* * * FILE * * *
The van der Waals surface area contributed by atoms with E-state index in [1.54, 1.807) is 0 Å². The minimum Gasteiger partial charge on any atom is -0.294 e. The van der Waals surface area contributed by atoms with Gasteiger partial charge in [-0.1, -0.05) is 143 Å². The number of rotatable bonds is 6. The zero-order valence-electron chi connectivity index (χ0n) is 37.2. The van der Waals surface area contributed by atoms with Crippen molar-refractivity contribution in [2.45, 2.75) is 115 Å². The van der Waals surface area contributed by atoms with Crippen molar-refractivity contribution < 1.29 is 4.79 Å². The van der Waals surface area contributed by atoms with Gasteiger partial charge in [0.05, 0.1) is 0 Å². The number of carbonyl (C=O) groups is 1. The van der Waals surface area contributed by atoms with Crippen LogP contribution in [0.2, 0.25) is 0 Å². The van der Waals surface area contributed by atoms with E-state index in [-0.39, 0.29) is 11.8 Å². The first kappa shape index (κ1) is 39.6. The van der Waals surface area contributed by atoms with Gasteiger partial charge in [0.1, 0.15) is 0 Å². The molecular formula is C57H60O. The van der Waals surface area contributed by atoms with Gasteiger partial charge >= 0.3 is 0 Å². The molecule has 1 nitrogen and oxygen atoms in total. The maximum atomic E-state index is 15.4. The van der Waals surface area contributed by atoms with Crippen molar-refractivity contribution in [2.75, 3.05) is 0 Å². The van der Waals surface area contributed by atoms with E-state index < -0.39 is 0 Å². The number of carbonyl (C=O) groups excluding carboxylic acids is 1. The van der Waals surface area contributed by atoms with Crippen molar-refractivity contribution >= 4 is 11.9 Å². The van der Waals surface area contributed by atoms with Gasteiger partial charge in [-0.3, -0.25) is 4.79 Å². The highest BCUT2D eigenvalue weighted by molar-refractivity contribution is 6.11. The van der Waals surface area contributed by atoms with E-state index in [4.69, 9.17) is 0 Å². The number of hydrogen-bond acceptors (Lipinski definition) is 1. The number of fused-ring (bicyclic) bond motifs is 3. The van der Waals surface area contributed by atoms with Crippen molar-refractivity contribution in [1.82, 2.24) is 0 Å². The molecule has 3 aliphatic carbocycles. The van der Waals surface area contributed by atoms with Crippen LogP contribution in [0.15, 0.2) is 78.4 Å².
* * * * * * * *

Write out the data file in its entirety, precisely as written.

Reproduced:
The van der Waals surface area contributed by atoms with E-state index in [1.54, 1.807) is 0 Å². The minimum Gasteiger partial charge on any atom is -0.294 e. The van der Waals surface area contributed by atoms with Gasteiger partial charge in [-0.1, -0.05) is 143 Å². The number of rotatable bonds is 6. The zero-order valence-electron chi connectivity index (χ0n) is 37.2. The van der Waals surface area contributed by atoms with Crippen molar-refractivity contribution in [2.45, 2.75) is 115 Å². The van der Waals surface area contributed by atoms with Crippen molar-refractivity contribution < 1.29 is 4.79 Å². The van der Waals surface area contributed by atoms with Gasteiger partial charge in [0.05, 0.1) is 0 Å². The number of carbonyl (C=O) groups is 1. The van der Waals surface area contributed by atoms with Crippen LogP contribution in [0.2, 0.25) is 0 Å². The van der Waals surface area contributed by atoms with E-state index in [-0.39, 0.29) is 11.8 Å². The first kappa shape index (κ1) is 39.6. The van der Waals surface area contributed by atoms with Gasteiger partial charge in [0.1, 0.15) is 0 Å². The molecular formula is C57H60O. The van der Waals surface area contributed by atoms with Gasteiger partial charge >= 0.3 is 0 Å². The molecule has 1 nitrogen and oxygen atoms in total. The maximum atomic E-state index is 15.4. The van der Waals surface area contributed by atoms with Crippen molar-refractivity contribution in [2.75, 3.05) is 0 Å². The van der Waals surface area contributed by atoms with E-state index < -0.39 is 0 Å². The number of carbonyl (C=O) groups excluding carboxylic acids is 1. The van der Waals surface area contributed by atoms with Crippen molar-refractivity contribution >= 4 is 11.9 Å². The van der Waals surface area contributed by atoms with Gasteiger partial charge in [-0.3, -0.25) is 4.79 Å². The highest BCUT2D eigenvalue weighted by molar-refractivity contribution is 6.11. The van der Waals surface area contributed by atoms with E-state index in [4.69, 9.17) is 0 Å². The number of hydrogen-bond acceptors (Lipinski definition) is 1. The number of fused-ring (bicyclic) bond motifs is 3. The van der Waals surface area contributed by atoms with Crippen molar-refractivity contribution in [1.82, 2.24) is 0 Å². The molecule has 3 aliphatic carbocycles. The van der Waals surface area contributed by atoms with Crippen LogP contribution in [0.15, 0.2) is 78.4 Å².